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Thread: Gas tank cleaning with acetone

  1. #11
    Join Date
    Jul 2017
    Location
    NW Ct.
    Posts
    107

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    I also used Red Kote with great results, no deterioration yet and it's been 2 yrs. (knocking wood) It's quite an elaborate process to prepare the tanks as they want, but I was told to follow the instructions exactly and I would get the desired result. That proved to be true in my case and I would recommend this product. Good luck with whatever you choose. Hope this helps......Smitty

  2. #12
    Join Date
    Aug 2010
    Location
    San Diego, CA
    Posts
    117

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    I've been going back and forth, coat or don't coat and RED KOTE would of been my product of choice. I've got the left side completely cleaned out and there really is very little rust. I just put some metal rescue rust remover in it and will rotate the tank in various positions to try and reach all areas and remove the little rust in there. I first thought that I hadn't got all the KREEM out because most of the inside still had a grayish look to it. I had read some RED KOTE instructions on the web that said HD did coat the inside of some tanks with an epoxy paint and MEX or ACETONE will not remove it. Is it possible that my 52 PAN tanks would have such a coating? If so then leaving them uncoated is what I'll do because the RED KOTE instructions said you need to put a bunch of shot/chain in the tank and slosh it around to get any loose stuff out otherwise RED KOTE WILL not stick properly. It just seems that no matter what you still are taking a chance that the coating will not fail.

  3. #13

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    I am with you Jerry on the, "why coat them"? If you do have a problem later the coating is a BIG problem to remove! Or the coating "has been known to come loose". Can't weld a tank with a coating applied...

  4. #14
    Join Date
    Jul 2017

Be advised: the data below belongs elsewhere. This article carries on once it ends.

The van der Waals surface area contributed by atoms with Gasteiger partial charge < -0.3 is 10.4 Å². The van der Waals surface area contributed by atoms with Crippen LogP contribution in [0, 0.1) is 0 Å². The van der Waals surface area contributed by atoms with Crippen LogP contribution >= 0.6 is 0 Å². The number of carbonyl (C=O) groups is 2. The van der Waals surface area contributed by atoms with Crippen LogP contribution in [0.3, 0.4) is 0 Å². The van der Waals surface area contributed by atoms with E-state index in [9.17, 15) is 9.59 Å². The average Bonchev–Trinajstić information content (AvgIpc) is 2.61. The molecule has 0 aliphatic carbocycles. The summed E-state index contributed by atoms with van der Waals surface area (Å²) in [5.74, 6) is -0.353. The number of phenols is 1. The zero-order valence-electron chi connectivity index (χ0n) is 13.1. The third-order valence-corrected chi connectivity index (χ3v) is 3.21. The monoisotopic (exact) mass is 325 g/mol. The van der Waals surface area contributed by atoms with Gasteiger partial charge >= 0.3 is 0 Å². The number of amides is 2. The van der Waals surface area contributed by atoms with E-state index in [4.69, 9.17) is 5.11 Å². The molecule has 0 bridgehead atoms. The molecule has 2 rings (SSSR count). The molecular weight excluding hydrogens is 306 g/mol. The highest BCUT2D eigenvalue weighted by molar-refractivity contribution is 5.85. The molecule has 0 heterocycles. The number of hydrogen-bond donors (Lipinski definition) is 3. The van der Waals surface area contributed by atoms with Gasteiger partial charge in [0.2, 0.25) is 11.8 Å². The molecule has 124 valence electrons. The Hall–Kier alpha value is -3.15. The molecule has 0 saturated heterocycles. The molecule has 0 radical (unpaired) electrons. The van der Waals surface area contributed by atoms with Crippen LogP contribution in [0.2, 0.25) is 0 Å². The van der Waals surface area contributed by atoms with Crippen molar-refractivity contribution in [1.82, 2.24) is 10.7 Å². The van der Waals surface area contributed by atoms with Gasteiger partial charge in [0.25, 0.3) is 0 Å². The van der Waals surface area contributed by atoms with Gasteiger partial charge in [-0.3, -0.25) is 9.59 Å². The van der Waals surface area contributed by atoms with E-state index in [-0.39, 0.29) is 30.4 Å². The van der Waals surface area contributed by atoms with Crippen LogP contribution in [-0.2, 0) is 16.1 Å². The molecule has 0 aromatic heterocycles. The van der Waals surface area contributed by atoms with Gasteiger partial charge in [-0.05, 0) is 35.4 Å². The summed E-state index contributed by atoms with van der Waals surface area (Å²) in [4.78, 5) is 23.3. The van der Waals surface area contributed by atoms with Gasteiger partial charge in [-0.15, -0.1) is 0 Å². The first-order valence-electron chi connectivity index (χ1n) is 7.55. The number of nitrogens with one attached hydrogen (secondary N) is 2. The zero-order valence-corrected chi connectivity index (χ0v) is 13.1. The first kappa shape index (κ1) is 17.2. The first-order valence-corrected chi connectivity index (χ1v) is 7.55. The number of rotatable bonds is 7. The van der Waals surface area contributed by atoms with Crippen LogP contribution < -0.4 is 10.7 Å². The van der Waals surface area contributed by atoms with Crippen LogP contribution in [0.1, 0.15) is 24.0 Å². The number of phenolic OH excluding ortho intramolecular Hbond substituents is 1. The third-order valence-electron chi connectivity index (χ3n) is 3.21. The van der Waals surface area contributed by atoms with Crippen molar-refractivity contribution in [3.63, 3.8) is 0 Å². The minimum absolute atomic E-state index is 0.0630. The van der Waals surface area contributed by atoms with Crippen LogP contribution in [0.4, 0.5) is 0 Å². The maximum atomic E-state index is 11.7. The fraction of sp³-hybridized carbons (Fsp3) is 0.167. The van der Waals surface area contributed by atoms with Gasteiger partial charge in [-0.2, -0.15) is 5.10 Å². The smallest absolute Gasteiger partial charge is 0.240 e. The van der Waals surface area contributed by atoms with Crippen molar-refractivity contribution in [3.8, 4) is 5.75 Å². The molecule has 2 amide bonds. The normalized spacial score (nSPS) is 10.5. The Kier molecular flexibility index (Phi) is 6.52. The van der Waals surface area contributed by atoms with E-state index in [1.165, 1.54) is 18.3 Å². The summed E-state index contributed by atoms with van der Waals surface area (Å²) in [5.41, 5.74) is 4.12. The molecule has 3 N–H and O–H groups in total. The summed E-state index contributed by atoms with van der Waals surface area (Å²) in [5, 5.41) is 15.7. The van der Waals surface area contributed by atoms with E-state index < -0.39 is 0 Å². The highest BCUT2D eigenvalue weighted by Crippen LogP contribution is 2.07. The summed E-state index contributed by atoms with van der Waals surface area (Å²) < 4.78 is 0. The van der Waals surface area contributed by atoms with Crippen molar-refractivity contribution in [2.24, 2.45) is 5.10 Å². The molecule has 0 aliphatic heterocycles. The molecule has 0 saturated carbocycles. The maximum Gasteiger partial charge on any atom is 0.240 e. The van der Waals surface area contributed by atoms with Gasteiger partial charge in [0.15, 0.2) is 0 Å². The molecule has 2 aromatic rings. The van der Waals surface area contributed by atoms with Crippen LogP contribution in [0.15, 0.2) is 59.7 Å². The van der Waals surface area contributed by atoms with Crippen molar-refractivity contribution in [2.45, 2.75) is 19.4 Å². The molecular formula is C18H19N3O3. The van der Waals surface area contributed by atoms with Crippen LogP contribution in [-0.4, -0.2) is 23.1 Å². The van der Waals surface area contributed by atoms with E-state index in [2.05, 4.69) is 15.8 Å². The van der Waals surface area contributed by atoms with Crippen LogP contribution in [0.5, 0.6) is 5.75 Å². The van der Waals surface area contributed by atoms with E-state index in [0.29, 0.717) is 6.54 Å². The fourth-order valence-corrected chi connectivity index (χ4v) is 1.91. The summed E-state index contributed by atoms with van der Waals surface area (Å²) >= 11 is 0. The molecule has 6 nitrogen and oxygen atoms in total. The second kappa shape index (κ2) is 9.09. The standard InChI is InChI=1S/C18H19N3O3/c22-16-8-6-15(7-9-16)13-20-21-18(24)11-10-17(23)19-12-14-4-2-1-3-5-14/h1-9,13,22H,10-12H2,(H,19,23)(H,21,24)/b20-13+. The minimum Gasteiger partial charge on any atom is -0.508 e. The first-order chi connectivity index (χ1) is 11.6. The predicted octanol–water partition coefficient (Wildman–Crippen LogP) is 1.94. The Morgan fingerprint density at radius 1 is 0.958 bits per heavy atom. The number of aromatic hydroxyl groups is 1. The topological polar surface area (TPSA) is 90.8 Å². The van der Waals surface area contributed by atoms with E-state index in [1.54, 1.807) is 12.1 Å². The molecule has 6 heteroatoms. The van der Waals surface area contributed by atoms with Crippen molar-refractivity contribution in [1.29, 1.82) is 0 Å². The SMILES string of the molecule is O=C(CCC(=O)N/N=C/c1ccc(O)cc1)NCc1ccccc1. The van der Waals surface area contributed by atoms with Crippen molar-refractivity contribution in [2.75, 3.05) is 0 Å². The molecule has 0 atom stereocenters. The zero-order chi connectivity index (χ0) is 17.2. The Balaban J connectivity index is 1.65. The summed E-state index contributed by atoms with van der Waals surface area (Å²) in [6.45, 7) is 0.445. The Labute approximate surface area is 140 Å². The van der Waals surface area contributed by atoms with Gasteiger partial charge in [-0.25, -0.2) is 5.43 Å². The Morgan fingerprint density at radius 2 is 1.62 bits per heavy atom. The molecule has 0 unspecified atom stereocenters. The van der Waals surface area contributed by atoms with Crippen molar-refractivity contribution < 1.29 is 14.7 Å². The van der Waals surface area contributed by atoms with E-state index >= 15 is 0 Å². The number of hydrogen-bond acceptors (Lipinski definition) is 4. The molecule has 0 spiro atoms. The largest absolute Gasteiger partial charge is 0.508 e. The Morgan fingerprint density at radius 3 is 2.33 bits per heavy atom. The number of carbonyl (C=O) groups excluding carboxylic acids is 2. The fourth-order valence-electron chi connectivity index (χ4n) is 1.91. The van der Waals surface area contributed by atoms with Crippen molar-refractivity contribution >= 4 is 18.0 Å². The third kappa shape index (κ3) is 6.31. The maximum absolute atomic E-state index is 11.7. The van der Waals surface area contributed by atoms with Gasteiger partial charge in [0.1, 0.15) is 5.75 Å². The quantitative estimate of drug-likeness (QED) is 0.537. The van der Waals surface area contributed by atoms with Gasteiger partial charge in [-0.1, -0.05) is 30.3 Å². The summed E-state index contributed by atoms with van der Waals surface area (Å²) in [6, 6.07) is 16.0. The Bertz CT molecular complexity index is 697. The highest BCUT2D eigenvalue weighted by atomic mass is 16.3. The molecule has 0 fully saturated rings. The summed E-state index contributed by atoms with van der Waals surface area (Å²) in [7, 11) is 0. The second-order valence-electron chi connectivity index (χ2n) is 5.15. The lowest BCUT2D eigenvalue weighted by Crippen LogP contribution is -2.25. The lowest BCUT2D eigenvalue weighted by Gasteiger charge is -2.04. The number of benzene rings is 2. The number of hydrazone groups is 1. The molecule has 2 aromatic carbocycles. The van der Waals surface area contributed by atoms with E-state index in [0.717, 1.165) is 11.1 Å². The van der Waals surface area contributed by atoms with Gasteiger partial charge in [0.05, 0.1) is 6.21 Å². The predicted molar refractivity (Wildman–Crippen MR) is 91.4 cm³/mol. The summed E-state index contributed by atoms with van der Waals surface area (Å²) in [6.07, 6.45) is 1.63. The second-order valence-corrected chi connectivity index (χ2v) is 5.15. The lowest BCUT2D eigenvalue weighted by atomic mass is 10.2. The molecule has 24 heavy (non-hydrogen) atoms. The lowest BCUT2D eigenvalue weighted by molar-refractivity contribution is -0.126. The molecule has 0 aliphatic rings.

Location
    NW Ct.
    Posts
    107

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    I coated mine because they are soldered together not welded and with the double wall divider between the gas and oil sections (VLD Tanks), the hand oil pump tube going through that double wall, as well as 2 fuel petcocks and 2 oil outlets I just didn't want to take the chance of any leaks. It was also recommended to me by someone who has much more experience with these particular type of tanks than I do. If they were another welded type and had no other issues I would avoid any type of coating. JMHO. ......Smitty ..PS I just used a bunch of 1/4" nuts and bolts to loosen any bad stuff inside.(and counted how many went in and came out!)

  5. #15
    Join Date
    Sep 2010
    Posts
    194

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    I have used about a cup full of # 8 x 3/4" sheet metal screws. I just picked a big jar of them up at a flea market one day for a few dollars. But any around that size should be fine. I would just pick it up and shake it around for a few minutes when I was in the shop over a couple of weeks. It worked really well. I then put a piece of heater hose on my shop vacuum and cleaned most of rust residue out. Then a trip outside with a long extension on a blow gun to finish it up.
    Jim D

  6. #16
    Join Date
    Jun 2001
    Location
    Central Illinois, USA
    Posts
    4,789

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    Quote Originally Posted by jim d View Post
    I have used about a cup full of # 8 x 3/4" sheet metal screws. I just picked a big jar of them up at a flea market one day for a few dollars. But any around that size should be fine. I would just pick it up and shake it around for a few minutes when I was in the shop over a couple of weeks. It worked really well. I then put a piece of heater hose on my shop vacuum and cleaned most of rust residue out. Then a trip outside with a long extension on a blow gun to finish it up.
    "Used" aquarium gravel, Folks!

    And a tumbler pulley'd down to a rev a second or so.

    ....Cotten
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  7. #17